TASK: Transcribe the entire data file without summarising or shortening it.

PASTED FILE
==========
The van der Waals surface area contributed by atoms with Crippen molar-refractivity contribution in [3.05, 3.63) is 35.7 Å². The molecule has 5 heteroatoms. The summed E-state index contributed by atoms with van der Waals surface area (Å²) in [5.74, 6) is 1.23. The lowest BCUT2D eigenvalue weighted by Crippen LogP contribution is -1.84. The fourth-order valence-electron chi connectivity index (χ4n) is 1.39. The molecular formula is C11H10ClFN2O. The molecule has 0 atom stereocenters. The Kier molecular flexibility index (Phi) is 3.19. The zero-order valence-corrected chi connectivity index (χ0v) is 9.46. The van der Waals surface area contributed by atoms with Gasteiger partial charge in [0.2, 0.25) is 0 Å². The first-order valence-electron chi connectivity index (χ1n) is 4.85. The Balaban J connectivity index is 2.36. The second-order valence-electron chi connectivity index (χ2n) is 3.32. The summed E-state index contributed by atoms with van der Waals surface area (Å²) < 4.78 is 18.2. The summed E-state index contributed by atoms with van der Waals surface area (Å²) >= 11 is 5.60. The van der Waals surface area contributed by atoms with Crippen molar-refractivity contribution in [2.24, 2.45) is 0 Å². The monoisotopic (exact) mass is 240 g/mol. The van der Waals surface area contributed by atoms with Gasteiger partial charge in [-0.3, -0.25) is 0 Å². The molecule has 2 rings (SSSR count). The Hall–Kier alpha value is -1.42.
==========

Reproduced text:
The van der Waals surface area contributed by atoms with Crippen molar-refractivity contribution in [3.05, 3.63) is 35.7 Å². The molecule has 5 heteroatoms. The summed E-state index contributed by atoms with van der Waals surface area (Å²) in [5.74, 6) is 1.23. The lowest BCUT2D eigenvalue weighted by Crippen LogP contribution is -1.84. The fourth-order valence-electron chi connectivity index (χ4n) is 1.39. The molecular formula is C11H10ClFN2O. The molecule has 0 atom stereocenters. The Kier molecular flexibility index (Phi) is 3.19. The zero-order valence-corrected chi connectivity index (χ0v) is 9.46. The van der Waals surface area contributed by atoms with Gasteiger partial charge in [0.2, 0.25) is 0 Å². The first-order valence-electron chi connectivity index (χ1n) is 4.85. The Balaban J connectivity index is 2.36. The second-order valence-electron chi connectivity index (χ2n) is 3.32. The summed E-state index contributed by atoms with van der Waals surface area (Å²) < 4.78 is 18.2. The summed E-state index contributed by atoms with van der Waals surface area (Å²) >= 11 is 5.60. The van der Waals surface area contributed by atoms with Crippen molar-refractivity contribution in [2.24, 2.45) is 0 Å². The monoisotopic (exact) mass is 240 g/mol. The van der Waals surface area contributed by atoms with Gasteiger partial charge in [-0.3, -0.25) is 0 Å². The molecule has 2 rings (SSSR count). The Hall–Kier alpha value is -1.42.